Approaching and identifying markets

you’ll have an article about Soylent – a product designed to provide all nutritional needs outside of traditional food. You’ll be able to see the design

process the creator went through and how he approached the problem he was facing like an entrepreneur. After Soylent, you’ll have a video about spaghetti

sauce that speaks about approaching and identifying markets, and how customers don’t always know what they want.

For this week’s case analysis, you have an actual case study that was published in Harvard Business Review. For the first case, I wanted you to be

introspective and determine what your strengths and weaknesses were in terms of working and leading small businesses. Everyone did a great job on that, and

everyone appeared to be honest with themselves, so everyone was awarded full credit. However, for this case study and beyond, grading will be different from

the first case.

Specifically, you will be graded on the following:

(1) Decision for the case (there are no right or wrong answers, but you must make a decision).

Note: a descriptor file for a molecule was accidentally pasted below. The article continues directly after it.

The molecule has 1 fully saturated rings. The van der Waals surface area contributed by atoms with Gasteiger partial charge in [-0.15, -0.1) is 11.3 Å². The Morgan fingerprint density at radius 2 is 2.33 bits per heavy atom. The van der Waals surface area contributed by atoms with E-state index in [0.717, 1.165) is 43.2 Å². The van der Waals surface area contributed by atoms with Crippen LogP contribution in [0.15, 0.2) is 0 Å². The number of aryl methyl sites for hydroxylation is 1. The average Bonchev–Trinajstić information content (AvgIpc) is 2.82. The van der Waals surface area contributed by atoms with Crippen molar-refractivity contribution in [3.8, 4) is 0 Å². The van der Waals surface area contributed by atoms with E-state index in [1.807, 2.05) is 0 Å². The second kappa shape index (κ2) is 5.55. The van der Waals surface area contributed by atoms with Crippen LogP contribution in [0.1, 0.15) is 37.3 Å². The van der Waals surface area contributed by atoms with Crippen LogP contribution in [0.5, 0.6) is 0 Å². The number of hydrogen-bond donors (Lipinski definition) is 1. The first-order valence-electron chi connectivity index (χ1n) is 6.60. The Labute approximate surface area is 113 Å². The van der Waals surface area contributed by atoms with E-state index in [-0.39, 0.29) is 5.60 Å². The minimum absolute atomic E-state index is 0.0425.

(2) How thoroughly you defend that decision (this is quality, not length)

(3) How well reasoned your defense is

Case studies are designed to leave it open for you to make a decision. I do not care what that decision is. As a manager you will face many decisions that

could be seen as both right and wrong. What I care about is how well you prepare yourself, how well you inform your decision, and how well you sell to me that

your decision was reasonable to make. In the marketplace, decisions are made without perfect certainty. What is important is sticking by your decision (if it

was well reasoned and justified in the first place) and living with the consequences if it turns out to be a poor decision. The case studies in this course

are designed to give you practice informing your decisions and learning to logically defend them.


Sample Solution